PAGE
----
Chronic pelvic pain (CPP) is a common problem with a prevalence of about 38/1000 among women aged 20–50 years. The main gynaecological diagnoses include endometriosis, pelvic inflammatory disease and adhesions. The most common gastrointestinal diagnosis is irritable bowel syndrome and genitourinary diagnosis includes pathology such as interstitial cystitis. It is a challenge instigating the right investigations for patients with chronic pelvic pain because there is a considerable symptom overlap. They also have a higher prevalence for symptoms such as dysmenorrhea and dyspareunia. In this review, we aim to discuss the clinical consultation necessary to help us decide upon which investigative tools we need to use to help diagnose the cause(s) of CPP, although one needs to stress that a specific cause may not be found in patients with CPP and symptom focused multidisciplinary management of CPP is at least as important as diagnosis of specific pathology and disease focused treatment.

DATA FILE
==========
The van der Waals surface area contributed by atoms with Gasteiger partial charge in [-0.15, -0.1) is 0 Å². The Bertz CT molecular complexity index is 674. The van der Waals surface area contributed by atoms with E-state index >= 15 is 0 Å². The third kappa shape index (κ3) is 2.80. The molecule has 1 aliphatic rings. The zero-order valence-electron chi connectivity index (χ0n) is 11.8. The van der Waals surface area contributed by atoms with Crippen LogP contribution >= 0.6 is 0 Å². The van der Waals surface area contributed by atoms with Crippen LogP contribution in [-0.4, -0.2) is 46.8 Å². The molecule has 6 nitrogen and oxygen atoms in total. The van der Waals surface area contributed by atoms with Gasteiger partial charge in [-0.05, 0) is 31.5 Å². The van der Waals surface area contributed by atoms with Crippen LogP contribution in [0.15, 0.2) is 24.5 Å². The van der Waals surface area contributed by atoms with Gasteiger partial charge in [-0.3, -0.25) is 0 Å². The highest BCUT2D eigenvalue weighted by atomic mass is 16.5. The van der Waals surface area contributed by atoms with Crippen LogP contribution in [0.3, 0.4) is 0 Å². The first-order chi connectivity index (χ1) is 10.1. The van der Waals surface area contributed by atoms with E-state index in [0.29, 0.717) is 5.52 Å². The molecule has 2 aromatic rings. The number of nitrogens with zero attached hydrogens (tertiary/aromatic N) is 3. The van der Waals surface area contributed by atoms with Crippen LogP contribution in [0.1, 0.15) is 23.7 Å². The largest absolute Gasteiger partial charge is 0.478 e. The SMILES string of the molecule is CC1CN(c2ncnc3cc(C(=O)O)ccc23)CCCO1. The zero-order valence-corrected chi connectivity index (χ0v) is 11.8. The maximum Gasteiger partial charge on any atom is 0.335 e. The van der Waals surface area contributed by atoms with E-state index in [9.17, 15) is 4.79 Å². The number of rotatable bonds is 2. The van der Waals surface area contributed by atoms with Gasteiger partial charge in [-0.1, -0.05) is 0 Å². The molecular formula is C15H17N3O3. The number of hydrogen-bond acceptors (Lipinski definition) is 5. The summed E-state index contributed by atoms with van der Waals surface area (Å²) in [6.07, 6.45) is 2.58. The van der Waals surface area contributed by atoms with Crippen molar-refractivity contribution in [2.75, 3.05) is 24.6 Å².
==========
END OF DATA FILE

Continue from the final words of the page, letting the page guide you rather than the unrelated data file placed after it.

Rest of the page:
|Number of pages||10|
|Journal||Reviews in Gynaecological Practice|
|Early online date||19 Sep 2005|
|Publication status||Published - 31 Dec 2005|
- chronic pelvic pain
- magnetic resonance imaging
- pelvic congestion syndrome